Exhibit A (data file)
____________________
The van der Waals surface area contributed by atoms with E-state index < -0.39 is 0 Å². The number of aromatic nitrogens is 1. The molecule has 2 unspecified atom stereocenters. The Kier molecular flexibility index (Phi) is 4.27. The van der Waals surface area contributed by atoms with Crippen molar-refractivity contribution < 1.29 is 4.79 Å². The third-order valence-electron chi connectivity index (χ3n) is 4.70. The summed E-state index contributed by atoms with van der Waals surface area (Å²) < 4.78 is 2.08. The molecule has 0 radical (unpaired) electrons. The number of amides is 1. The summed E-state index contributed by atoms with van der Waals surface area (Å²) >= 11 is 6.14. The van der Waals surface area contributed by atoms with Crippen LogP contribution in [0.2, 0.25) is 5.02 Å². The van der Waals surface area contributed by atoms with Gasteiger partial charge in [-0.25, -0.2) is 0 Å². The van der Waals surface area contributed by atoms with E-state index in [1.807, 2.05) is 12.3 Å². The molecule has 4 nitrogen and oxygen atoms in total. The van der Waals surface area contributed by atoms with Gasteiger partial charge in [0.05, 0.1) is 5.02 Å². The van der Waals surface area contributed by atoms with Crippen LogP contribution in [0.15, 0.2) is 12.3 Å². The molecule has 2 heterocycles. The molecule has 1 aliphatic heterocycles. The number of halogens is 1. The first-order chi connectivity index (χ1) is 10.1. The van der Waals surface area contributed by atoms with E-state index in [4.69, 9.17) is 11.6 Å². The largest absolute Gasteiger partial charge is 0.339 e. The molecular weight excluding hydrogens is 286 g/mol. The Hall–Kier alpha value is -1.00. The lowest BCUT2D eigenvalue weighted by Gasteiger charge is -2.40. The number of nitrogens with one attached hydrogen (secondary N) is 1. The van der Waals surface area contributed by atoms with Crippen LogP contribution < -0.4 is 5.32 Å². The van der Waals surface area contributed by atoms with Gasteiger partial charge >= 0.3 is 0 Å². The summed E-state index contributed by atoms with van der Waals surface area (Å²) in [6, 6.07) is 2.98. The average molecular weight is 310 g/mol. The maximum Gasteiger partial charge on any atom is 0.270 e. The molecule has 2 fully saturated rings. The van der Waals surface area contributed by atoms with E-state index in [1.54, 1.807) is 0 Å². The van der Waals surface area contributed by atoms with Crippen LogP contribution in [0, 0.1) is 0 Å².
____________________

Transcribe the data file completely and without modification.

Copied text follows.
The van der Waals surface area contributed by atoms with E-state index < -0.39 is 0 Å². The number of aromatic nitrogens is 1. The molecule has 2 unspecified atom stereocenters. The Kier molecular flexibility index (Phi) is 4.27. The van der Waals surface area contributed by atoms with Crippen molar-refractivity contribution < 1.29 is 4.79 Å². The third-order valence-electron chi connectivity index (χ3n) is 4.70. The summed E-state index contributed by atoms with van der Waals surface area (Å²) < 4.78 is 2.08. The molecule has 0 radical (unpaired) electrons. The number of amides is 1. The summed E-state index contributed by atoms with van der Waals surface area (Å²) >= 11 is 6.14. The van der Waals surface area contributed by atoms with Crippen LogP contribution in [0.2, 0.25) is 5.02 Å². The van der Waals surface area contributed by atoms with Gasteiger partial charge in [-0.25, -0.2) is 0 Å². The van der Waals surface area contributed by atoms with E-state index in [1.807, 2.05) is 12.3 Å². The molecule has 4 nitrogen and oxygen atoms in total. The van der Waals surface area contributed by atoms with Gasteiger partial charge in [0.05, 0.1) is 5.02 Å². The van der Waals surface area contributed by atoms with Crippen LogP contribution in [0.15, 0.2) is 12.3 Å². The molecule has 2 heterocycles. The molecule has 1 aliphatic heterocycles. The number of halogens is 1. The first-order chi connectivity index (χ1) is 10.1. The van der Waals surface area contributed by atoms with E-state index in [4.69, 9.17) is 11.6 Å². The largest absolute Gasteiger partial charge is 0.339 e. The molecular weight excluding hydrogens is 286 g/mol. The Hall–Kier alpha value is -1.00. The lowest BCUT2D eigenvalue weighted by Gasteiger charge is -2.40. The number of nitrogens with one attached hydrogen (secondary N) is 1. The van der Waals surface area contributed by atoms with Crippen LogP contribution < -0.4 is 5.32 Å². The van der Waals surface area contributed by atoms with Gasteiger partial charge >= 0.3 is 0 Å². The summed E-state index contributed by atoms with van der Waals surface area (Å²) in [6, 6.07) is 2.98. The average molecular weight is 310 g/mol. The maximum Gasteiger partial charge on any atom is 0.270 e. The molecule has 2 fully saturated rings. The van der Waals surface area contributed by atoms with E-state index in [1.54, 1.807) is 0 Å². The van der Waals surface area contributed by atoms with Crippen LogP contribution in [0, 0.1) is 0 Å².